‘This cycle highlights activity in learning (Do), the need for reflection and evaluation (Review), the extraction of meaning from the review (Learn), and the planned use of learning in future action (Apply). (ibid.  p1)

(ibid.  p1)

The ‘apply’ falls firmly in the realm of constructivism and co-constructivism. Learning is not confined to the four walls of the classroom it is ‘applied’ within the classroom context and the school and wider contexts. This is even echoed by traditionalist classicists who believe that race is a predeterminer for IQ and success. ‘Surely, one could not learn any cognitive skill, such as learning a native or foreign language, without environmental support. Even in Indeed, the most ardent classicists contend that heritability for intelligence lies between .40 and .80. Assuming this range is accurate, that leaves between 20% and 60% of cognitive ability to be explained by other factors, presumably environmental.’ (Herrnstein & Murray, in Onwuegbuzie and Daley 2001. P213)

My current work is primarily with adults, adult education, andragogy, is generally centred around the learning, the learning ‘to live’ and ‘be’ and as a result generally constructivist in its nature.

‘A key attribute of andragogy is self-directed learning, defined by Knowles (1975) as a process in which individuals take the initiative, with or without the help of others, in diagnosing their learning needs, formulating learning goals, identifying human and material resources for learning, choosing and implementing appropriate learning strategies, and evaluating learning outcomes. (Blaschke 2012)’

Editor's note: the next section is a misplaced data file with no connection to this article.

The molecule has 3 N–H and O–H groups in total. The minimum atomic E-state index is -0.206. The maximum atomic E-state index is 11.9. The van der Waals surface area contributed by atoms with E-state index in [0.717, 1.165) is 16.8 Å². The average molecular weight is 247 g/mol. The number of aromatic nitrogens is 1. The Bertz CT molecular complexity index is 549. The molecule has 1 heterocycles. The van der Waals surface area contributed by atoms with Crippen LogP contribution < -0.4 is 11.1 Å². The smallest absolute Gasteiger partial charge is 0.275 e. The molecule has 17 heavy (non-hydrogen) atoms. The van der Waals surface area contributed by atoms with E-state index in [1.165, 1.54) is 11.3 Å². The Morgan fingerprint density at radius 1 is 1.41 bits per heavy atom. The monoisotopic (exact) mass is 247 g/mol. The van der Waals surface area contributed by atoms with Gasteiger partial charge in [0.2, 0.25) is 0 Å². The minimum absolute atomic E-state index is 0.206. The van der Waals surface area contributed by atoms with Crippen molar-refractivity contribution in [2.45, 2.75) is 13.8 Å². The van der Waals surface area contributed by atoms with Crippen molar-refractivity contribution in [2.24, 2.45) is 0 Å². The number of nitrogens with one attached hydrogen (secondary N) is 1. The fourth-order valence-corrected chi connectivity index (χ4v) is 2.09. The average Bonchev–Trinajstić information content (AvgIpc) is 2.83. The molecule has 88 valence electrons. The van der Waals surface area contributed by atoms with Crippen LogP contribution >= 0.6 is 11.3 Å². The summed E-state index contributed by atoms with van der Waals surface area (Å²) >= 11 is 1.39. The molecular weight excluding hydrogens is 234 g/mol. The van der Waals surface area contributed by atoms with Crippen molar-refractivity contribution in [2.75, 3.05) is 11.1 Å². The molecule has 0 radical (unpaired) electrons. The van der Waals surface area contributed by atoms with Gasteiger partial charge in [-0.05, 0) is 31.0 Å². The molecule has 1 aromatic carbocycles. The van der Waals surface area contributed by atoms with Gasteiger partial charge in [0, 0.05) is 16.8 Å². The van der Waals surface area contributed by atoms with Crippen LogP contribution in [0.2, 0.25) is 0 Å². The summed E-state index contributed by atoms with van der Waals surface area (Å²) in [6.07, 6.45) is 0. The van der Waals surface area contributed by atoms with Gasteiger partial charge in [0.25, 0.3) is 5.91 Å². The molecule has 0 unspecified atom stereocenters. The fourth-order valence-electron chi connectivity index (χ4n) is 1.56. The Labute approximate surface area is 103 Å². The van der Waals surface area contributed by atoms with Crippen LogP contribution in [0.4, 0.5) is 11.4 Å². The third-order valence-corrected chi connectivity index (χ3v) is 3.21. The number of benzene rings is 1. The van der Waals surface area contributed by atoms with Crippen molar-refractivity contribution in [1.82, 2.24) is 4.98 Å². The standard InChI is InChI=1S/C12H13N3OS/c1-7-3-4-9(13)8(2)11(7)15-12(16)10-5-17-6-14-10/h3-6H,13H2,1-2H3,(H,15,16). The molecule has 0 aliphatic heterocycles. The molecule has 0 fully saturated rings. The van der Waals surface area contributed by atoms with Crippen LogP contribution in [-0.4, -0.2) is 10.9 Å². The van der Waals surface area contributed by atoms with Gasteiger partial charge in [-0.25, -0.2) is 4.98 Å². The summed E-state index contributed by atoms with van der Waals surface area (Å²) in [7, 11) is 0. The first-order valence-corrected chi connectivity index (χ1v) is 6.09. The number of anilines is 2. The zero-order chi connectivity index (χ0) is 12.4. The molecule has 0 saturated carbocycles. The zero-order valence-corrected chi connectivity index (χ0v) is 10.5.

If we are to train teachers to teach pupils to be able to adapt in a future global economy; we must move to a more heautagogical model of education, where the aim is to develop capability as opposed to competency (traditionalist to constructivist) for the learner to self-direct and to engage in double-loop learning in both teachers and learners. (Blaschke 2012)

Double-loop learning has its parallels to Kolb’s cycle where learners do, review and apply but with the addition of a second loop in where the learning process changes/impacts the learner’s beliefs and actions for this to happen the learner has to be aware of their original stance.

A key concept in heutagogy is that of double-loop learning and self-reflection (Argyris & Schön, 1996, as cited in Hase & Kenyon, 2000). In double-loop learning, learners consider the problem and the resulting action and outcomes, in addition to reflecting upon the problem-solving process and how it influences the learner’s own beliefs and actions. Double-loop learning occurs when learners “question and test one’s personal values and assumptions as being central to enhancing learning how to learn” (Argyris & Schön, 1978, as cited in Hase, 2009, pp. 45-46).